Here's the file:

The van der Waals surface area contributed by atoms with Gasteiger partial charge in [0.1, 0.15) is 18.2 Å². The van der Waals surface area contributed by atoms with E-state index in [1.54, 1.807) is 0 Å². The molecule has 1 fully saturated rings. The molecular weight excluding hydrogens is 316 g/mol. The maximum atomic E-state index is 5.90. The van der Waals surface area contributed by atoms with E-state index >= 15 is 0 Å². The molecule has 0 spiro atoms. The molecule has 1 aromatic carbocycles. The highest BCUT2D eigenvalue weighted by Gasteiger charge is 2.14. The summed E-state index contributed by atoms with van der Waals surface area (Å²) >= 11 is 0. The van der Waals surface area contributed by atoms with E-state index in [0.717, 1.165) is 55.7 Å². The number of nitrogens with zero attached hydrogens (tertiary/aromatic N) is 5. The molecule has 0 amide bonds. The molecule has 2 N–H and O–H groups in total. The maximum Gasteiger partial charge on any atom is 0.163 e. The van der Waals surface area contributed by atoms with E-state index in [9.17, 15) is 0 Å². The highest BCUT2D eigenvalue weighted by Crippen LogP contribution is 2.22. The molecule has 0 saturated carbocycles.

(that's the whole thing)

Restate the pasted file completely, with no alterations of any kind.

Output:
The van der Waals surface area contributed by atoms with Gasteiger partial charge in [0.1, 0.15) is 18.2 Å². The van der Waals surface area contributed by atoms with E-state index in [1.54, 1.807) is 0 Å². The molecule has 1 fully saturated rings. The molecular weight excluding hydrogens is 316 g/mol. The maximum atomic E-state index is 5.90. The van der Waals surface area contributed by atoms with E-state index >= 15 is 0 Å². The molecule has 0 spiro atoms. The molecule has 1 aromatic carbocycles. The highest BCUT2D eigenvalue weighted by Gasteiger charge is 2.14. The summed E-state index contributed by atoms with van der Waals surface area (Å²) >= 11 is 0. The van der Waals surface area contributed by atoms with E-state index in [0.717, 1.165) is 55.7 Å². The number of nitrogens with zero attached hydrogens (tertiary/aromatic N) is 5. The molecule has 0 amide bonds. The molecule has 2 N–H and O–H groups in total. The maximum Gasteiger partial charge on any atom is 0.163 e. The van der Waals surface area contributed by atoms with E-state index in [9.17, 15) is 0 Å². The highest BCUT2D eigenvalue weighted by Crippen LogP contribution is 2.22. The molecule has 0 saturated carbocycles.